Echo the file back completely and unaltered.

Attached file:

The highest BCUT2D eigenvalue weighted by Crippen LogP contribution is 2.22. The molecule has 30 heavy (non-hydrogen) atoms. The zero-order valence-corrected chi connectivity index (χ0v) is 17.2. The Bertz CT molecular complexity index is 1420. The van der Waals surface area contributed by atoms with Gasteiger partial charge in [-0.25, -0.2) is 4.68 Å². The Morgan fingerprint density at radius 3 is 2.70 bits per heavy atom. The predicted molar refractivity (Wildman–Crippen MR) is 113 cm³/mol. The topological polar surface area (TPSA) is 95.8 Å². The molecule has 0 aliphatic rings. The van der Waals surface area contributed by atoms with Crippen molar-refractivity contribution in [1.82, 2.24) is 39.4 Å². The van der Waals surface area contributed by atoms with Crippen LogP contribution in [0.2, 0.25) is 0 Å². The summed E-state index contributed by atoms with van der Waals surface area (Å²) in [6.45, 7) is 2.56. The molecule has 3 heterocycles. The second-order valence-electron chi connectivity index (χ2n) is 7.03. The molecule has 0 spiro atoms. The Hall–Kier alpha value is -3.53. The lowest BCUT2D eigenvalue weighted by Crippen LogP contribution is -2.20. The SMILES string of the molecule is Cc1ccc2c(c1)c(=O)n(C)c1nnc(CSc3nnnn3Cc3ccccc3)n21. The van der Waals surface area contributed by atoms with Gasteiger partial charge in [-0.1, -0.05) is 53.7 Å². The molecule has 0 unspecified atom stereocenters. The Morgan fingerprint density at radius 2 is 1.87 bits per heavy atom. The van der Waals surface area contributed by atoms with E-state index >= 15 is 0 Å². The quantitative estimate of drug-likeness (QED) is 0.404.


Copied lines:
The highest BCUT2D eigenvalue weighted by Crippen LogP contribution is 2.22. The molecule has 30 heavy (non-hydrogen) atoms. The zero-order valence-corrected chi connectivity index (χ0v) is 17.2. The Bertz CT molecular complexity index is 1420. The van der Waals surface area contributed by atoms with Gasteiger partial charge in [-0.25, -0.2) is 4.68 Å². The Morgan fingerprint density at radius 3 is 2.70 bits per heavy atom. The predicted molar refractivity (Wildman–Crippen MR) is 113 cm³/mol. The topological polar surface area (TPSA) is 95.8 Å². The molecule has 0 aliphatic rings. The van der Waals surface area contributed by atoms with Crippen molar-refractivity contribution in [1.82, 2.24) is 39.4 Å². The van der Waals surface area contributed by atoms with Crippen LogP contribution in [0.2, 0.25) is 0 Å². The summed E-state index contributed by atoms with van der Waals surface area (Å²) in [6.45, 7) is 2.56. The molecule has 3 heterocycles. The second-order valence-electron chi connectivity index (χ2n) is 7.03. The molecule has 0 spiro atoms. The Hall–Kier alpha value is -3.53. The lowest BCUT2D eigenvalue weighted by Crippen LogP contribution is -2.20. The SMILES string of the molecule is Cc1ccc2c(c1)c(=O)n(C)c1nnc(CSc3nnnn3Cc3ccccc3)n21. The van der Waals surface area contributed by atoms with Gasteiger partial charge in [-0.1, -0.05) is 53.7 Å². The molecule has 0 unspecified atom stereocenters. The Morgan fingerprint density at radius 2 is 1.87 bits per heavy atom. The van der Waals surface area contributed by atoms with E-state index >= 15 is 0 Å². The quantitative estimate of drug-likeness (QED) is 0.404.